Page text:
You should also choose electric appliances wherever possible, from your choice of lawnmowers to your HVAC systems. For example, furnaces can contribute to NOx emissions, while heat pumps are eco-friendly.
If you can afford it, consider buying an electric car. Apart from the fact that it will help you navigate these times of high fuel costs, you will reduce your carbon footprint significantly.
Many antagonists of electric vehicles (EVs) have questioned the claims that they are more eco-friendly. They argue that EVs still consume a lot of electric energy, which often comes from burning coal.
However, there is no denying that switching from a combustion engine to an electric variant reduces your carbon footprint.
Use Eco-friendly Cleaning Products
Harsh cleaning products are harmful to your health and the environment. Most of them contain solvents and other corrosive substances. Look for eco-friendly products or use homemade cleaning agents containing baking soda, vinegar, and bicarbonate.
Buy Local Produce
You can reduce your carbon footprint and contribution to air pollution by buying local products. This way, you will get fresh products and discourage transportation across long distances.
As vehicles and airplanes travel more, they contribute to higher levels of nitrous oxides (NOx) in the atmosphere. This worsens ozone layer depletion and contributes to higher ground-level ozone concentration. By shopping locally, you can do your part in reducing the problem.
Maintain Your Air Conditioners
Leaking refrigerants and general AC malfunction contributes to higher levels of CFCs in the atmosphere. Call an HVAC maintenance expert to look over your air conditioners at least once a year.
Avoid the Use of Pesticides
Pesticides are effective at getting rid of farm pests and weeds. However, they adversely affect human health and can contribute significantly to stratospheric ozone depletion. Consider weeding your farm manually and only use eco-friendly weed removal products when manual weeding just can’t cut it.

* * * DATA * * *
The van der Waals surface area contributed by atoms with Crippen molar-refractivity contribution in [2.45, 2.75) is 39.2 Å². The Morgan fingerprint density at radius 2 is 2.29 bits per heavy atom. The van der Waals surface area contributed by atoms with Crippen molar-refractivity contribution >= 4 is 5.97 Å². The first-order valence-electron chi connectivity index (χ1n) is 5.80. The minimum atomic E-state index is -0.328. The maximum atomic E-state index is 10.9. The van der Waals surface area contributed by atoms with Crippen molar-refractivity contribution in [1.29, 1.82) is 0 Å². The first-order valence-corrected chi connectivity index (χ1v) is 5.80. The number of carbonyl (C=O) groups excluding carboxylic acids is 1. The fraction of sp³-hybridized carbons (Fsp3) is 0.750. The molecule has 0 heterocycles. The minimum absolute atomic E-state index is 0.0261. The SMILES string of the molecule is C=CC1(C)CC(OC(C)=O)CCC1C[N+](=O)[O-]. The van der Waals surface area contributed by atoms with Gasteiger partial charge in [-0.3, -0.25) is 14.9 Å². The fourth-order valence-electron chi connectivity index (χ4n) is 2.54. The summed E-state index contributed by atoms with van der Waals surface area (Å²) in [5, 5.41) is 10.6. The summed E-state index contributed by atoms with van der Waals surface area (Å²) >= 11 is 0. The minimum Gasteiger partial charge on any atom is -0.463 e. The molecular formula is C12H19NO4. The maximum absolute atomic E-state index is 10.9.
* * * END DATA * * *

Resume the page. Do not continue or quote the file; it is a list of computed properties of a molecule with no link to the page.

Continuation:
Avoid the Use of Nitrogen Oxides
Some of the actions and campaigns against gases and compounds that cause stratospheric ozone depletion focus on limiting the use of chlorofluorocarbons (CFCs).
However, nitrous oxide doesn’t receive the same level of attention, and it’s a major ingredient that reacts with oxygen atoms to form ground-level ozone.
You need to do your part by avoiding the use of nitrogen oxides or any other products that will lead to their release as much as possible.
Join Climate Change Pressure Groups
The impact of stratospheric ozone depletion and ground-level ozone pollution on the world means we need all hands on deck to help more people rethink their carbon footprint.
With millions more people understanding the need to save the planet, we can continue the march toward a greener and safer earth.
If you don’t want to worry about breathing ozone or the increased risk of UV radiation, you need to push the climate change message within your circle of influence and encourage others to do the same.
Refineries, chemical plants, power plants, and other such establishments need to be more eco-friendly.
Ozone concentrations in the stratosphere and troposphere are important for very different reasons. High levels of tropospheric ozone cause many respiratory problems, while lower levels of stratospheric ozone jeopardize all biological processes.
Awareness is just the first of many steps toward making a genuine difference. By turning knowledge into action, we can leave this world better than when we found it for generations to come.